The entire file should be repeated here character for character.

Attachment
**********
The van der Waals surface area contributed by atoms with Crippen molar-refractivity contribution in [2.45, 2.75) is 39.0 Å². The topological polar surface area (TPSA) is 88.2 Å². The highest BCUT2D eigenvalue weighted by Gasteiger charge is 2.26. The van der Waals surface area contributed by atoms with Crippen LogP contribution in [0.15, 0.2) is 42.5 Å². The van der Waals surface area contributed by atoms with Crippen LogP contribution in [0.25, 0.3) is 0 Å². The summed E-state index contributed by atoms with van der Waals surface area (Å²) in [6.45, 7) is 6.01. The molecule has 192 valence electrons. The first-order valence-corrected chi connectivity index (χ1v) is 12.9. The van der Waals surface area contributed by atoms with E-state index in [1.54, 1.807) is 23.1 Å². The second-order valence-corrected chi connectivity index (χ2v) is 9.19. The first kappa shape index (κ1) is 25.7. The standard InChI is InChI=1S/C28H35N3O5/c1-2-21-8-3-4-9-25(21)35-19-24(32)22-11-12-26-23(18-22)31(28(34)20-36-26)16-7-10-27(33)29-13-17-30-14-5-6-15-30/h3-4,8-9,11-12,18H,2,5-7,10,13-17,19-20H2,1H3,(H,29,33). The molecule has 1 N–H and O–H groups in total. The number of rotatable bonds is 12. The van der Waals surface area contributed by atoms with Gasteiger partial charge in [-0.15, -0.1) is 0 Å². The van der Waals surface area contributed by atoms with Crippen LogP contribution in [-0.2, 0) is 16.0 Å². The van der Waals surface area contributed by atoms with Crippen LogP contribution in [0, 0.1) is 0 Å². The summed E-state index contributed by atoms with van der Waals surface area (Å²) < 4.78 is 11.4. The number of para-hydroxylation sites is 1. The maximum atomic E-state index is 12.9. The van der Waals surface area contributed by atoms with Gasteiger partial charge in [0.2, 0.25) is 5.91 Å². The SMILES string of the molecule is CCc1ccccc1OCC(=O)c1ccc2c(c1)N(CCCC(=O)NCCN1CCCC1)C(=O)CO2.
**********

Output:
The van der Waals surface area contributed by atoms with Crippen molar-refractivity contribution in [2.45, 2.75) is 39.0 Å². The topological polar surface area (TPSA) is 88.2 Å². The highest BCUT2D eigenvalue weighted by Gasteiger charge is 2.26. The van der Waals surface area contributed by atoms with Crippen LogP contribution in [0.15, 0.2) is 42.5 Å². The van der Waals surface area contributed by atoms with Crippen LogP contribution in [0.25, 0.3) is 0 Å². The summed E-state index contributed by atoms with van der Waals surface area (Å²) in [6.45, 7) is 6.01. The molecule has 192 valence electrons. The first-order valence-corrected chi connectivity index (χ1v) is 12.9. The van der Waals surface area contributed by atoms with E-state index in [1.54, 1.807) is 23.1 Å². The second-order valence-corrected chi connectivity index (χ2v) is 9.19. The first kappa shape index (κ1) is 25.7. The standard InChI is InChI=1S/C28H35N3O5/c1-2-21-8-3-4-9-25(21)35-19-24(32)22-11-12-26-23(18-22)31(28(34)20-36-26)16-7-10-27(33)29-13-17-30-14-5-6-15-30/h3-4,8-9,11-12,18H,2,5-7,10,13-17,19-20H2,1H3,(H,29,33). The molecule has 1 N–H and O–H groups in total. The number of rotatable bonds is 12. The van der Waals surface area contributed by atoms with Gasteiger partial charge in [-0.15, -0.1) is 0 Å². The van der Waals surface area contributed by atoms with Crippen LogP contribution in [-0.2, 0) is 16.0 Å². The van der Waals surface area contributed by atoms with Crippen LogP contribution in [0, 0.1) is 0 Å². The summed E-state index contributed by atoms with van der Waals surface area (Å²) < 4.78 is 11.4. The number of para-hydroxylation sites is 1. The maximum atomic E-state index is 12.9. The van der Waals surface area contributed by atoms with Gasteiger partial charge in [0.2, 0.25) is 5.91 Å². The SMILES string of the molecule is CCc1ccccc1OCC(=O)c1ccc2c(c1)N(CCCC(=O)NCCN1CCCC1)C(=O)CO2.